The vote on same-sex marriage, held by Aussies a year ago, had crowds gathering in front of screens to see the results of a two-month campaign, with either ending showing something to the country about itself.
The LGBTQI community, the majority of Aussies, and the wedding industry, like Caterers in Sydney¸ celebrated the vote, when the results were revealed. All in all, 61.6% of Aussies voted in favour of same-sex marriage, which included a majority in all of the country’s states and territories.
Following the vote, Australia saw 5365 same-sex marriages, with NSW seeing 1916 of them, while Victoria saw 1331 of them.
Following the legalisation of same-sex marriage, the LGBTQI community still had to deal with religious institutions.
For more progressive Christian denominations and religions, like the AU’s Uniting Church, they mulled over the Aussie decision to change the definition of marriage, before opting to allow their ministers to conduct same-sex weddings later in July of 2018. The church approved two ‘equal yet distinct’ definitions of marriage; one for heterosexual couples, one for homosexual couples.
According to Uniting Church President Deidre Palmer, the decision was mad following years of reflection, prayer and discernment on the matter.
Other churches haven’t followed the legislation though, like the Sydney Anglican Synod, which voted to ban gay weddings on all of its owned properties on October, which also includes any events which the church says promotes expressions of human sexuality that is contrary to the church’s doctrine of marriage.
The Catholic Church have also stood against same-sex unions, same with the small, conservative circles of Islam in the AU.
Director of the Forum on Australia’s Islamic Relations, KurandaSeyit, the matter of same-sex marriages isn’t even a discussion in the Muslim community, as it’s taboo subject. He expects that that is set to change soon.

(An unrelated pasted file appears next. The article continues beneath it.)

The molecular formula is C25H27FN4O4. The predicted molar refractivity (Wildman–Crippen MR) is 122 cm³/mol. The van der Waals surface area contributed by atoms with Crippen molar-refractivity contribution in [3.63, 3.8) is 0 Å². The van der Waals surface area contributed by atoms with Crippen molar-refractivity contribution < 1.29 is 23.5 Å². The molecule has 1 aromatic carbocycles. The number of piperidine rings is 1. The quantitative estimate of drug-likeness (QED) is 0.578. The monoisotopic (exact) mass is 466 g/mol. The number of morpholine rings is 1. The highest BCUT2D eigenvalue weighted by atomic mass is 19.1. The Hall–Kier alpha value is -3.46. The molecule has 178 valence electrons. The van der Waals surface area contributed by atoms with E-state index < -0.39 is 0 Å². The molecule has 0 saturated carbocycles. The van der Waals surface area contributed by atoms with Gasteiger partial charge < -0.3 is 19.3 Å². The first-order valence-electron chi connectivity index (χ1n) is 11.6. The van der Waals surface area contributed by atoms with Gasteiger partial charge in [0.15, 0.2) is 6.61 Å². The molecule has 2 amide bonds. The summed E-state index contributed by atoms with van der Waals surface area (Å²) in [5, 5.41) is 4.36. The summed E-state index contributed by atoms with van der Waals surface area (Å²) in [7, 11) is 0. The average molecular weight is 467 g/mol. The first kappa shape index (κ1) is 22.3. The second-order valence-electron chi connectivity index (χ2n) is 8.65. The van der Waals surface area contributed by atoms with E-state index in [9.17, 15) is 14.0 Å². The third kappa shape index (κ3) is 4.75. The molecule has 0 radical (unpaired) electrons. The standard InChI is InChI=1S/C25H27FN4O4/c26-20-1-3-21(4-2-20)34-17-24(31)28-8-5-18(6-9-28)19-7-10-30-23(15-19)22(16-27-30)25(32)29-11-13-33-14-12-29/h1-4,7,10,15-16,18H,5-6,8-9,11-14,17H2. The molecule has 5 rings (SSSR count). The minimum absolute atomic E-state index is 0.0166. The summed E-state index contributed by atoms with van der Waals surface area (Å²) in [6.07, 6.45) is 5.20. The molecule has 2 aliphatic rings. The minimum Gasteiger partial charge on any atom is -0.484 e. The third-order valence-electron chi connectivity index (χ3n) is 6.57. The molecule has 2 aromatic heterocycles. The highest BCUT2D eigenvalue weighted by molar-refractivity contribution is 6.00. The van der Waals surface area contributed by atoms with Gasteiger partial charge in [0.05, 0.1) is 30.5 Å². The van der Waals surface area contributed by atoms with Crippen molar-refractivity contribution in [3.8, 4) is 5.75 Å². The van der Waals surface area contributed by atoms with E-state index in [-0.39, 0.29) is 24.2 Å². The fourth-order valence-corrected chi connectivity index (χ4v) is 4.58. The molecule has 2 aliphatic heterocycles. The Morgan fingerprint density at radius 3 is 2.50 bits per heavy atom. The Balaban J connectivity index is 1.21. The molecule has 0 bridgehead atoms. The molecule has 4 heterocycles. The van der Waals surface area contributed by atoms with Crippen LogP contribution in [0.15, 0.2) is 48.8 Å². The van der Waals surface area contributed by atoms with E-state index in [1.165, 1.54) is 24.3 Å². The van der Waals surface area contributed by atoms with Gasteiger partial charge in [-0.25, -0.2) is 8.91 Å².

Seyit says that they simply cannot bury their head in the sand and ignore the issue, and that it’s inevitable that imams will have to deal with the issue in the future.
The churches across the AU are also dealing with a result of a vote in 2017; Philip Ruddock’s review into religious freedom. The review highlighted the long list of special privileges enjoyed by religious organisations in the AU.
Many Aussies are even shocked to learn that religious schools in the country have wide-ranging exceptions to anti-discrimination laws, which allow them to, among other things, expel gay students, fire gay teachers, as well as refusing to hire staff based on their gender or sexuality.
The fight for complete acceptance for the LGBTQI community continues, even as the AU celebrates its “Yes” vote, on November 15. Executive Director of the Equality Campaign, Tiernan Brady, who led Ireland’s referendum on the matter, says that the review, which revealed the discriminations that existed across the system, will backfire on the people who hoped it would secure their attempts to unwind marriage equality.